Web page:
Please Note: This article is written for users of the following Microsoft Excel versions: 97, 2000, 2002, and 2003. If you are using a later version (Excel 2007 or later), this tip may not work for you. For a version of this tip written specifically for later versions of Excel, click here: Automating Copying Macros.

Automating Copying Macros

by Allen Wyatt
(last updated January 13, 2015)

Sreekanth asked if there is a way to automate the copying of macros from one workbook to another. It seems that Sreekanth has to create a new "distribution" workbook each month that contains a PivotTable that analyzes data, and the workbook needs to contain certain macros.

Perhaps the easiest way to do this is to create a new Excel template that contains only the macros you want to distribute. Then, you can use that template as a basis for your distribution workbook. Simply copy your PivotTable to the workbook, and it will be ready to distribute, as needed.

If you would rather not use a template, then you can create a macro that will copy macro procedures from one workbook to another. Such a macro can get rather involved, and would take some testing. A good place to start in developing such a macro is a great online resource located at this Web page:

http://www.cpearson.com/excel/vbe.aspx

ExcelTips is your source for cost-effective Microsoft Excel training. This tip (2010) applies to Microsoft Excel 97, 2000, 2002, and 2003. You can find a version of this tip for the ribbon interface of Excel (Excel 2007 and later) here: Automating Copying Macros.

Author Bio

Allen Wyatt

With more than 50 non-fiction books and numerous magazine articles to his credit, Allen Wyatt is an internationally recognized author. He  is president of Sharon Parq Associates, a computer and publishing services company. ...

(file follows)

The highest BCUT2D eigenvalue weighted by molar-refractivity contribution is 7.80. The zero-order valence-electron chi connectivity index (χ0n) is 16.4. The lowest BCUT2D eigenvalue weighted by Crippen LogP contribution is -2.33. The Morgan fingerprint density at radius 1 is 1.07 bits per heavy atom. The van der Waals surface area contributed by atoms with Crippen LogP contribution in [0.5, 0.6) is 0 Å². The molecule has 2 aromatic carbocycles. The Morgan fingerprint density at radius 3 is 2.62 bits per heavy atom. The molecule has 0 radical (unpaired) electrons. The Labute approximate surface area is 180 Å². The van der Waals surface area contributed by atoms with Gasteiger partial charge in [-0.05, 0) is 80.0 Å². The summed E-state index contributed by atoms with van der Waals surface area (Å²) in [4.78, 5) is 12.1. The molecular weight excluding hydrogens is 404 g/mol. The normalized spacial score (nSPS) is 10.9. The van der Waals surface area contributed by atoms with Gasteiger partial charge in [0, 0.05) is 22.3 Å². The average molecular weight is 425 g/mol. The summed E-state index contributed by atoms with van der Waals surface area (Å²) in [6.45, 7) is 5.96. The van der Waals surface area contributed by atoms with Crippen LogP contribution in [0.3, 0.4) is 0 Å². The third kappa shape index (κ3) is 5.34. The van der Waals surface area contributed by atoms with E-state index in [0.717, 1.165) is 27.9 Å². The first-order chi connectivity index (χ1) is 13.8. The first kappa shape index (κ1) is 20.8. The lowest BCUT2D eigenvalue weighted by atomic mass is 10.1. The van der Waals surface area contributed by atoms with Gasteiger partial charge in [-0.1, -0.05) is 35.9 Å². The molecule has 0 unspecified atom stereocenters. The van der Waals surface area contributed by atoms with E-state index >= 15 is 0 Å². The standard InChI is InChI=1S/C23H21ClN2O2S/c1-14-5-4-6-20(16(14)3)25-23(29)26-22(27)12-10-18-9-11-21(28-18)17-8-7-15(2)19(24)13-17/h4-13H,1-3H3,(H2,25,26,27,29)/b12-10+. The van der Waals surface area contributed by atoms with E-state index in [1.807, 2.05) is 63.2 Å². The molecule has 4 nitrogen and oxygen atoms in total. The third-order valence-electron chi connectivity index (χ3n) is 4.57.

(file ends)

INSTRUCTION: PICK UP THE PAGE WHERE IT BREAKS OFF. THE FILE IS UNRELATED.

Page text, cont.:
MORE FROM ALLEN

Understanding Operators

At the heart of working with Excel is the process of creating formulas that calculate results based on information within a ...

Discover More

Counting Alphabetic Characters in a String

Need to find out how many times a certain letter appears in a text string? It's easy to do if you rely on the SUBSTITUTE ...

Discover More

Controlling Overtype Mode

Some people like to have Word replace previous information as they type; this is called 'overtype mode.' You can control ...

Discover More

Comprehensive VBA Guide Visual Basic for Applications (VBA) is the language used for writing macros in all Office programs. This complete guide shows both professionals and novices how to master VBA in order to customize the entire Office suite for their needs. Check out Mastering VBA for Office 2010 today!

MORE EXCELTIPS (MENU)

Generating a List of Macros

Got a workbook that has lots and lots of macros associated with it? Here's a way you can get a list of all of those macros ...

Discover More

Renaming a File

Need to rename a file in a macro? It's easy to do using the Name command, as discussed in this tip.

Discover More

Recovering Macros from Corrupted Workbooks

Workbooks get corrupted from time to time; that's a fact of life in an Excel world. If those corrupted workbooks contain ...

Discover More
Subscribe

FREE SERVICE: Get tips like this every week in ExcelTips, a free productivity newsletter. Enter your address and click "Subscribe."

View most recent newsletter.

Comments for this tip:

If you would like to add an image to your comment (not an avatar, but an image to help in making the point of your comment), include the characters [{fig}] in your comment text. You’ll be prompted to upload your image when you submit the comment. Images larger than 600px wide or 1000px tall will be reduced. Up to three images may be included in a comment. All images are subject to review. Commenting privileges may be curtailed if inappropriate images are posted.

What is eight more than 7?

There are currently no comments for this tip. (Be the first to leave your comment—just use the simple form above!)


Newest Tips
Subscribe

FREE SERVICE: Get tips like this every week in ExcelTips, a free productivity newsletter. Enter your address and click "Subscribe."

(Your e-mail address is not shared with anyone, ever.)

View the most recent newsletter.

Links and Sharing
Share